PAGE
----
Border officials stated that the crossing opened within hours and there were no delays for commercial trucks.

Right-wing extremists supported the protests. They were cheered and got donations from U.S. conservatives. Some quarters complained that America and its pandemic policies have had a negative influence on Canada.

Daniel Bulford, a protest leader who described himself as a former officer with the Royal Canadian Mounted Police and a recent member of Trudeau’s security detail, accused the Trudeau government of resorting to “extreme and authoritarian” measures to quell the demonstrations.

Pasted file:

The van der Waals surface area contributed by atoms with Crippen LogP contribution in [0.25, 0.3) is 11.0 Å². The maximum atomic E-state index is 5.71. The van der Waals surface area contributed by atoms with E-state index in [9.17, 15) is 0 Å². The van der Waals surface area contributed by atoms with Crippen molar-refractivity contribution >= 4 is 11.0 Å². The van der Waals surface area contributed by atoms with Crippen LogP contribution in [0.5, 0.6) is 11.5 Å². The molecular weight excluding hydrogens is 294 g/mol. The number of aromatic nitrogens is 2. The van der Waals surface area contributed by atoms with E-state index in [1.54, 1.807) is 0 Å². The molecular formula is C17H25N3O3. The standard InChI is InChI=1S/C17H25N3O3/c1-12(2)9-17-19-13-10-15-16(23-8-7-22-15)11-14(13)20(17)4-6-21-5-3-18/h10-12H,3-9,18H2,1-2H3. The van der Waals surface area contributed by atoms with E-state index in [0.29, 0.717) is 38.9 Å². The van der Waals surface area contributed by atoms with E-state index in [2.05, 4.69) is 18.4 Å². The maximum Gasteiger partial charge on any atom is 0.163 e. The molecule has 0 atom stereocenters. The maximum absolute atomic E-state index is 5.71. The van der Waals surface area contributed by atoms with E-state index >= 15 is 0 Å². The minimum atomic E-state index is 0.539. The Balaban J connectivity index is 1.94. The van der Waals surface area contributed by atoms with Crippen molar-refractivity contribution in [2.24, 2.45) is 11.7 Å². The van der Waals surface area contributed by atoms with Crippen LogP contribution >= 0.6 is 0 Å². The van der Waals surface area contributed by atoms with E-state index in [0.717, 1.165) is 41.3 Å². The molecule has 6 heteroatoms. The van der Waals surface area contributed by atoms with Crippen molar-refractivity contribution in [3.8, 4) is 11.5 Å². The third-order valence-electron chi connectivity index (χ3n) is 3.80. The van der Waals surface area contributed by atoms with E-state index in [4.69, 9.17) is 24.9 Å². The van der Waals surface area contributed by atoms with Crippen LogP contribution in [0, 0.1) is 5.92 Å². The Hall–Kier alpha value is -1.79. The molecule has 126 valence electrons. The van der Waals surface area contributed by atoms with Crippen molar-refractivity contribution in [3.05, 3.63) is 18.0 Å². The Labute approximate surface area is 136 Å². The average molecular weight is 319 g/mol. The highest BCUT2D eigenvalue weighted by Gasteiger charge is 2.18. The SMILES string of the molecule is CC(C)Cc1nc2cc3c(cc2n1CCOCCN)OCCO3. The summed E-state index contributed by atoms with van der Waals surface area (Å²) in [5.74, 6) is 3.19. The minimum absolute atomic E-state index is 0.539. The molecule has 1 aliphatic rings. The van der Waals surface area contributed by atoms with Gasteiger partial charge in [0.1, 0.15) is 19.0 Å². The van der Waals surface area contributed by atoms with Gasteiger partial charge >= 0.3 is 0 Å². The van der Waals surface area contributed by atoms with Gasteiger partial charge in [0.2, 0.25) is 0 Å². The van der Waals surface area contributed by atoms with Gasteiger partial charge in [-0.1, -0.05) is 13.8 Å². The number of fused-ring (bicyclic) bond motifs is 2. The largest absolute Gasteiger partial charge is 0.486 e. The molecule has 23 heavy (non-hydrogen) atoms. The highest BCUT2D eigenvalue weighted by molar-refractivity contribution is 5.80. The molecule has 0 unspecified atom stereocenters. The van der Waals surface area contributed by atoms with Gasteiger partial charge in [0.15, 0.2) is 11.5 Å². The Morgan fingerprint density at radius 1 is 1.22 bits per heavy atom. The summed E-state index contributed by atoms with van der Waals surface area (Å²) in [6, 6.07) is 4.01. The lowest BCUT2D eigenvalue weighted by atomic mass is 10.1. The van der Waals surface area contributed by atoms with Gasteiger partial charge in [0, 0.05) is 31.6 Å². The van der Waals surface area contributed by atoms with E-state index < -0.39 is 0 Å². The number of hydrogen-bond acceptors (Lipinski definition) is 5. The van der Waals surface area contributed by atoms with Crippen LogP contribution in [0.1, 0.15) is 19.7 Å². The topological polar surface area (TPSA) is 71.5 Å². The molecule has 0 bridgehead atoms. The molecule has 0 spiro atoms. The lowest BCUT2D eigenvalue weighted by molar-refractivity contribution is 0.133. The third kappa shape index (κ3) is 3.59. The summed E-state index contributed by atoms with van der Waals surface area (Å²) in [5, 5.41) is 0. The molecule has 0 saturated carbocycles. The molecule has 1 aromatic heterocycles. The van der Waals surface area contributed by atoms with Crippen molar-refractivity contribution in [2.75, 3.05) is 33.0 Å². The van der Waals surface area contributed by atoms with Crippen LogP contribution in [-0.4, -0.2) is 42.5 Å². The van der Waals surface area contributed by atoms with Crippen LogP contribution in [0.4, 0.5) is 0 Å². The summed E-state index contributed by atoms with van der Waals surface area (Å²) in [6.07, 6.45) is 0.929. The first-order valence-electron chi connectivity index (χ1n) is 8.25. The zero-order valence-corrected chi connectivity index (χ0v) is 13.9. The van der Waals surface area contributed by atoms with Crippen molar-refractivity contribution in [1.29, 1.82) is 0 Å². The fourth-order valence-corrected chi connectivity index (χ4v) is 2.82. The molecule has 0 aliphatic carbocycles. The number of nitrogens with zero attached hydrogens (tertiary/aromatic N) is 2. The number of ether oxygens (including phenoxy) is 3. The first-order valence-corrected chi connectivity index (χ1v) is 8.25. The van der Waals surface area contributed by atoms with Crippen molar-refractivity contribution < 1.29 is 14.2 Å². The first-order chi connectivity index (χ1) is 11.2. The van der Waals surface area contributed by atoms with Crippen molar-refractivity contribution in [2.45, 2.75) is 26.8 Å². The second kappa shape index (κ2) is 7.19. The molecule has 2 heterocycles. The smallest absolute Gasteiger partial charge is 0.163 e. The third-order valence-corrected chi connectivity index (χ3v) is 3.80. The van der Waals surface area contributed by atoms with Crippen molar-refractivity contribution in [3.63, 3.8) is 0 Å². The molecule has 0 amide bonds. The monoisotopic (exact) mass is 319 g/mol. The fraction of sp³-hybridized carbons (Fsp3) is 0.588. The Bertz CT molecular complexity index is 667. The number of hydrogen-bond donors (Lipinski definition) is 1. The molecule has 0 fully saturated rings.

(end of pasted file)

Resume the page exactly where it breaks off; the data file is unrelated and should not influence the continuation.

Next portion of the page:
To make it more difficult for police officers to remove protesters, organizers encouraged them to gather in the capital. But the nation’s top safety official warned them to stay away or face legal consequences.

Meanwhile, the premiers of two Canadian provinces and 16 U.S. governors sent a letter to Trudeau and U.S. President Joe Biden calling on them to end their nations’ vaccine mandates for truckers crossing the border.

In some instances, fear of violence and a shortage of manpower were the reasons authorities have resisted the call to action against protestors in the country over the last weeks.

Many Ottawa residents are frustrated by the constant occupation. They complain of being bullied and intimidated in the city’s clogged streets. Peter Sloly, Ottawa Police Chief, was fired this week due to growing frustration.

As of Tuesday, Ottawa officials said 360 vehicles remained involved in the blockade in the city’s core, down from a high of roughly 4,000.